McGovern calls that discovery “the easiest excavation I’ve ever had to do,” since the vessel containing the drink had been brought to the museum in 1957 and had not yet been tested.

Through a complex chemical analysis of residue from the Midas artifacts, McGovern was able to deduce that the drink was, at one time, some combination of barley beer, grape wine, honey and mead.

McGovern wasn’t satisfied with that finding alone, however.

In 2000, he issued a challenge to a group of local brewers: to carry out experiments to see who could produce the most accurate modern-day replica of the Midas beer.

“A few months after I proposed that challenge,” McGovern says, “I had 25 sample microbrews sitting on my doorstep.”

The winner of the competition was Sam Calagione, the founder and president of Delaware’s Dogfish Head brewery, one of the fastest growing microbreweries in the country.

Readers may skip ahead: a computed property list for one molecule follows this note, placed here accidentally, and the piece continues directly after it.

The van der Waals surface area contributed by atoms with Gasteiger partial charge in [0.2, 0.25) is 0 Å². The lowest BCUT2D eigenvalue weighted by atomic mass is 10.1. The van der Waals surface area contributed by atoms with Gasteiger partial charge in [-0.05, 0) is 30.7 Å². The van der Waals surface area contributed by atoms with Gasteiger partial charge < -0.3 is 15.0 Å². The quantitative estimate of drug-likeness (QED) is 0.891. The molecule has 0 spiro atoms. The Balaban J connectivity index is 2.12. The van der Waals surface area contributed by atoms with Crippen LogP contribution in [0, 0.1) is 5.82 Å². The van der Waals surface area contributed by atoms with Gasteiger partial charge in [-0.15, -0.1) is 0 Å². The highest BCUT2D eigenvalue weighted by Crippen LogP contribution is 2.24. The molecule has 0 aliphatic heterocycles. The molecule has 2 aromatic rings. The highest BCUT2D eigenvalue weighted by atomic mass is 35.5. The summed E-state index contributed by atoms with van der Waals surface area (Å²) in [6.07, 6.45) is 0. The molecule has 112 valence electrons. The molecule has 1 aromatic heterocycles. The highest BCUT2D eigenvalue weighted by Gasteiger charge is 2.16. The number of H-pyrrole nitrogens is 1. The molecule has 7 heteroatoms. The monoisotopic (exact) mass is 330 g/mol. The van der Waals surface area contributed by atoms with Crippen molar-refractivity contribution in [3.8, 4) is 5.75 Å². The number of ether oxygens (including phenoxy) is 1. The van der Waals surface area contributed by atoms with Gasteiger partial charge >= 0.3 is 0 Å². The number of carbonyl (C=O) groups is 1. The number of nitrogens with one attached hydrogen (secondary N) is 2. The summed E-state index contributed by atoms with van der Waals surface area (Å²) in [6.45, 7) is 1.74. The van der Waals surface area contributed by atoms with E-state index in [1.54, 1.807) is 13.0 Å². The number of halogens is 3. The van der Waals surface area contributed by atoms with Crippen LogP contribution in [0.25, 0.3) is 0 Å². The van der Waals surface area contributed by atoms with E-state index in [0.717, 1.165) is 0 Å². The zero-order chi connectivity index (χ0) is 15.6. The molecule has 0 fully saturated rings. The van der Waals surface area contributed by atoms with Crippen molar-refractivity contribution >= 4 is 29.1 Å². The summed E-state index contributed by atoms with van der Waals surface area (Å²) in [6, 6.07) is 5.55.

“That might have been one of the most expensive drinks I’ve ever made,” says Calagione, who used Muscat grapes, saffron and thyme honey in the initial brewing process.

Today, that recreation — called “Midas Touch” — is Dogfish’s single-most awarded beverage.

Including recreations like Midas Touch and Chateau Jiahu, McGovern has collaborated with Calagione — whose says his goal is to replicate the ancient tastes that people living thousands of years ago would have experienced — on six total brews.

“Dr. Pat’s brought a lot of scientific and academic expertise to these collaborations, in terms of his creativity and brewing prowess,” Calagione says. “It’s almost like he’s been able to create a liquid time capsule to bring those beers into the marketplace.”